Teaching at a Chinese university has confounded all of my expectations of what teaching students would be like. Below is my guide to some of the major features of Chinese students I have encountered!
1. Hands up Get Shot or A History in Humiliation
Chinese possesses phrases specifically designed to counter ideas such as “The early bird catches the worm” “Nothing ventured nothing gained”. These phrases say instead, “The first to stand up is to first to be knocked down”. Cheery.
This attitude prevails amongst students and it can make teaching very difficult, especially when you want to ask questions or you want them to volunteer ideas. For instance, if you want to ask a simple question to check or elicit understanding you will (normally) be met with the same blank wall as if you asked them to discuss the value of the fruit of the tree of the knowledge of good and evil.
Most likely you will give in and pick someone and then you will hit the history of humiliation which contributes to their “shyness”.
All students around the world must have the fear of looking “stupid” in front of classmates and teachers – but here the fear seems more universal and more debilitating. I have worked with children with various specific learning differences who suffered from low self-esteem and they were, save a few individuals, more confident than the students I teach here.
Partially this comes from particularly negative experiences – one student told me how an old teacher of hers would make students stand at the back of the class if they got an answer wrong and as we know making mistakes, famously, has absolutely nothing to do with learning.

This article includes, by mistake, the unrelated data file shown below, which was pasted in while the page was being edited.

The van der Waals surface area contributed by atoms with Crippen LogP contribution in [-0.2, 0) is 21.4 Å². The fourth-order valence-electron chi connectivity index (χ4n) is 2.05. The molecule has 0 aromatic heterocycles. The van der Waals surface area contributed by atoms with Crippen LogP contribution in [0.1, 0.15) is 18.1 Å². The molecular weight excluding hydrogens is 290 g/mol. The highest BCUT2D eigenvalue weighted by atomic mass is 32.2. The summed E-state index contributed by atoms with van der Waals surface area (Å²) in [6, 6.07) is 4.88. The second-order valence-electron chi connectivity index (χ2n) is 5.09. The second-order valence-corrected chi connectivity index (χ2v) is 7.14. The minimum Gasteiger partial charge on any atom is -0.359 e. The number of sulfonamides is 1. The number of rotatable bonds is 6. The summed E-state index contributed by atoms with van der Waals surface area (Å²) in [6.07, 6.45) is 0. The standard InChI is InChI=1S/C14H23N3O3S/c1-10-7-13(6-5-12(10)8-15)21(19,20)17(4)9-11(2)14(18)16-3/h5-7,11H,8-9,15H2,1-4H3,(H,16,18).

I do not really know how to deal with this. Knowing your students helps, but takes time. Currently I watch for eye contact – if someone knows the answer and wants to speak normally they will pointedly look at you. I also try to highlight that mistakes a vital part of learning, but next semester I will try to more rigorously train them in putting hands up and answering, especially when checking answers.
This is one of the hardest things to see, when a student red-faced and stammering struggles answering a question which you see as basically inconsequential.
2. “No why”
This is a quote from a friend’s classes of 10 years olds. When he asks them a question they will answer, when he asks why the answer is they respond: no why. Not that they refuse to give an answer: there simply is no why. This could be of course the wisdom of children except it is common in students as well.
For example, if you teach Point Evidence Explain (PEE) they can get the first two easily, but they often fail to see a difference between the evidence and the explanation. They will tend to see making a statement as the same as proving it. Although they often achieve it individually it is, unfortunately, not a cliché that Chinese students lack critical thinking skills. They are not taught them at any point and it can be difficult to adapt to this massive difference in outlook.
Obviously this is really too difficult to solve in a year (or less) with any class; the best one can do is provide more structured activities which force critical thinking.
This leads to difficulties if you are doing more abstract tasks, tasks which require explicit critical thinking, or something requiring some imaginative reasoning. Often if you are unprepared you will hope your intriguing activity will produce some good discussion but instead you will get summaries and repetitions of whatever point of view you gave.
3. Teacherrrr Gooood or They schedule study here
This greeting for teachers is droned out at the beginning of class “laoooshhhhi haoooooooo”. And it reflects everybody’s attitudes towards education here, that the teacher is the source, the students the receptacles. Classrooms nearly always consist of desks bolted to the ground in rows facing the board and the teacher who normally never leaves the microphone by her desk. The ironic thing is that, at least in my uni, there is not a lot of respect for the teachers – often there is open disrespect. It is very different from the awe students feel for lecturers in the West. As such you might often be a bit surprised by their attitude to you – oh, and they will talk in class.